The council has had presentations by the CED dept head. They are blah and do not strive to get anybody’s attention. They are the same thing each time with updates…..even I as someone who has watched and been involve questions, why it has taken so long to get this Southside BOA and the Northeast BOA off the ground. It seems like 3-4 years ago that I went to a meeting for the NE Boa at the Elks club and never heard anymore until we get these reports from the CED. Maybe as you also proposed a direct link on the city’s website would also help. But, information must be updated frequently. When people are chosen for these projects their needs to be an open casting call, maybe as a PSA on the radio or something and their phone numbers and email should be put out there for others to contact them. Someone may be more poised to present something to someone they know, then someone they don’t. Just a thought.

    Mike Cinquanti, I really liked your idea for the bridge and I do think it is something that should be looked into. The Mohawk Wheel of Life will be moving forward with this latest grant. It will be in the center of the bridge. Thank you for putting your ideas out there and taking the time to come to the meeting.

    • AvatarTim Becker says:

      As far as the CED’s presentations being “blah” – I guess that’s a matter of perspective. I’ve listened to the same presentations before the council and I’ve thought they were great – highly informative and I’ve never come away with the impression that he’s not excited about these projects. Maybe it just depends on what you are really interested in as to what you find interesting.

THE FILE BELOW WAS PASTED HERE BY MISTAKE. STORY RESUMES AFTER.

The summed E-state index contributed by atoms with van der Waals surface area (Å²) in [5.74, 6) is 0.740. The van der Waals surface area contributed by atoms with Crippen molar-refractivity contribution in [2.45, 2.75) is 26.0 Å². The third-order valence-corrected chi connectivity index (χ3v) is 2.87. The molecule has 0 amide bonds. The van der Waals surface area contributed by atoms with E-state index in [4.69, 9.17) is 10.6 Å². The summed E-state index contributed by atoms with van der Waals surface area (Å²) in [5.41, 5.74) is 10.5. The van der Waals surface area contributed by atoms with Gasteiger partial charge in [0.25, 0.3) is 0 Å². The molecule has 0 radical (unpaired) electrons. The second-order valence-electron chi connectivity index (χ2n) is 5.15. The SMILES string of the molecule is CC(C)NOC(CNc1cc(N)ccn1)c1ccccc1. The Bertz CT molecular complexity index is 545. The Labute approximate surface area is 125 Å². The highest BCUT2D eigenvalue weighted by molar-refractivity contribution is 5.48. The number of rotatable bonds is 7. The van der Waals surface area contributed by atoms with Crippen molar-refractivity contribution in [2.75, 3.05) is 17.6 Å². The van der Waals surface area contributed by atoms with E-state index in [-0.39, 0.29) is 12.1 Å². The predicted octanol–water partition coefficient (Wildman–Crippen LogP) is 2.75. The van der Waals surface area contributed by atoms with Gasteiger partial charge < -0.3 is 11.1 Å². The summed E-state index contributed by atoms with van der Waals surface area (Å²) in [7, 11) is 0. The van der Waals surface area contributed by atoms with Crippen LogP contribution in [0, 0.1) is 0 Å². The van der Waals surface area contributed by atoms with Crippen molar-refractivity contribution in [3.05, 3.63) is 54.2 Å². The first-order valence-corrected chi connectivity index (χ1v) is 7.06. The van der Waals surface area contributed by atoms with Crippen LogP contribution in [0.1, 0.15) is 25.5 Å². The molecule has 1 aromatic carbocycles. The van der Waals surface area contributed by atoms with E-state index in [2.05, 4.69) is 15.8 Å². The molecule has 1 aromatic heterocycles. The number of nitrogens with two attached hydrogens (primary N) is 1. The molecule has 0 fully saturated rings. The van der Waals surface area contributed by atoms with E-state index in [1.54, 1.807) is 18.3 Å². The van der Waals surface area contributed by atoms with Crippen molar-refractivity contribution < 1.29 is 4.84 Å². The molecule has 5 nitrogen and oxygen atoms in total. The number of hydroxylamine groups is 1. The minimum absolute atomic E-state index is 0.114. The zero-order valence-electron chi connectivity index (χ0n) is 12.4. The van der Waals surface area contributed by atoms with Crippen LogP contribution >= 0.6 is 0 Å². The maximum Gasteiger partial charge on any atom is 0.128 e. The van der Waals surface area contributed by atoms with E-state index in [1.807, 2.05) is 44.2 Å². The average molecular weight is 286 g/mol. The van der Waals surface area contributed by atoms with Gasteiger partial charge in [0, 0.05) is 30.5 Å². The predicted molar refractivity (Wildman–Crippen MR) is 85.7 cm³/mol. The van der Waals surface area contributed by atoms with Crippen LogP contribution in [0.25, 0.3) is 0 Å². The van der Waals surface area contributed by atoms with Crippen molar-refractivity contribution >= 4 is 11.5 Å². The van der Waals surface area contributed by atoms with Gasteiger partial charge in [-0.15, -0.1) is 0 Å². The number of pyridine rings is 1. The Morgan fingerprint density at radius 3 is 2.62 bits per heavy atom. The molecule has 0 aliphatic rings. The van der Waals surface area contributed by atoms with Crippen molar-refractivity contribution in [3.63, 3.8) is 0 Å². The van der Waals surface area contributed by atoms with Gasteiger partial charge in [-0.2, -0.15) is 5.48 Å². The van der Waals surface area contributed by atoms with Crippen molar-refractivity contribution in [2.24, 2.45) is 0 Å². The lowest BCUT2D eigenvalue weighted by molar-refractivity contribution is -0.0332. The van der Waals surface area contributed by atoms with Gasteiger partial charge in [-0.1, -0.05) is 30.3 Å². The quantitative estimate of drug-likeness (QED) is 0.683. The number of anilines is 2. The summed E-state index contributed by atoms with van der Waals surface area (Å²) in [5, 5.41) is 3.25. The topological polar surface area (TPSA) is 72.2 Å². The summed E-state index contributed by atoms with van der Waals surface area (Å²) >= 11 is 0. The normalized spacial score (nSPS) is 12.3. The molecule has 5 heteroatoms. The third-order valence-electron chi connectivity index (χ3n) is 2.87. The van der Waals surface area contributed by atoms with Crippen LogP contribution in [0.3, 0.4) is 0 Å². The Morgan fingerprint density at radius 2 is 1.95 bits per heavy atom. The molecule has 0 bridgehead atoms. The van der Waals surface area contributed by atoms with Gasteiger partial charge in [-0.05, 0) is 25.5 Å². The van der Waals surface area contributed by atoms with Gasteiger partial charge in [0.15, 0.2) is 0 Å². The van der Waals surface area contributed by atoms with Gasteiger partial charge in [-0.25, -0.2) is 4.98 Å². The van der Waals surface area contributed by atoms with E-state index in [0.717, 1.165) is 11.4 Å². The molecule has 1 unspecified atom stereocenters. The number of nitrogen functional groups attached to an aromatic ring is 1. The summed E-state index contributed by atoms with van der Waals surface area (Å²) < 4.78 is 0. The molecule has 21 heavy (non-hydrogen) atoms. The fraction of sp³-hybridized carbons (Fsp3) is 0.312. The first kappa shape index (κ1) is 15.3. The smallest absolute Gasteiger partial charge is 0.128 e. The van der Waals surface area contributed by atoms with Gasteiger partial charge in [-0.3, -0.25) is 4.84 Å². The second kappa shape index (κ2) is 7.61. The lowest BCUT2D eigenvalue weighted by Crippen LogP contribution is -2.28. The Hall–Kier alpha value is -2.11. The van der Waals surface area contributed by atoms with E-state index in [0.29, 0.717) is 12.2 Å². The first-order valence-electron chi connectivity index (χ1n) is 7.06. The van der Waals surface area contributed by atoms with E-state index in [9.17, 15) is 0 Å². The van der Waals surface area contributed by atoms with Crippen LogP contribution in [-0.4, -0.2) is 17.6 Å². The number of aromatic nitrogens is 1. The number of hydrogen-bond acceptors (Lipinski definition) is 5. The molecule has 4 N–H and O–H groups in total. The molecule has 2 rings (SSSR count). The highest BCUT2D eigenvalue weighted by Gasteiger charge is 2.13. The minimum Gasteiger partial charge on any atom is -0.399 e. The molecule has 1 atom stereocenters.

It was good you were at the meeting Diane, I hope the other council members start to show the same level of involvement as you have.

  3. The Community and Economic Development Department handles or assists in the following:

    • Brownfield Opportunity & neighborhood revitalization planning
    • Regional economic development activities (downtown hotel, Deer Run assisted living facility, etc.)
    • City Hall Historic Survey & grant requests
    • New Code Enforcement initiative in collaboration with the City of Schenectady
    • NY Rising project identification & implementation (hazard mitigation and economic development)
    • Riverwalk and train station relocation planning for waterfront revitalization
    • Mohawk Valley Gateway Overlook coordination
    • Landbank facilitation
    • Department of Health property inventorying and data base development
    • Veteran’s affairs
    • Farmers Market coordination
    • City-wide historic preservation initiatives
    • Grant coordination

    and a variety of additional responsibilities including retail development, press release production, event management, state agency liaison, planning/zoning reviews, and marketing.

    This list is by no means exhaustive. These activities cannot and will not be taken on by AIDA or the county.

    I don’t understand what topics are “blah.”

  4. AvatarRob von Hasseln says:

    Mike: If you would like to discuss how to create a Hall of Fame, please give me a call at (518) 841-4323, normal business hours, after hours at (518) 322-2091, or stop by room 301 at City Hall. I agree with you on the attractiveness of the concept and I’ve had practical experience beyond the MVGO with similar projects.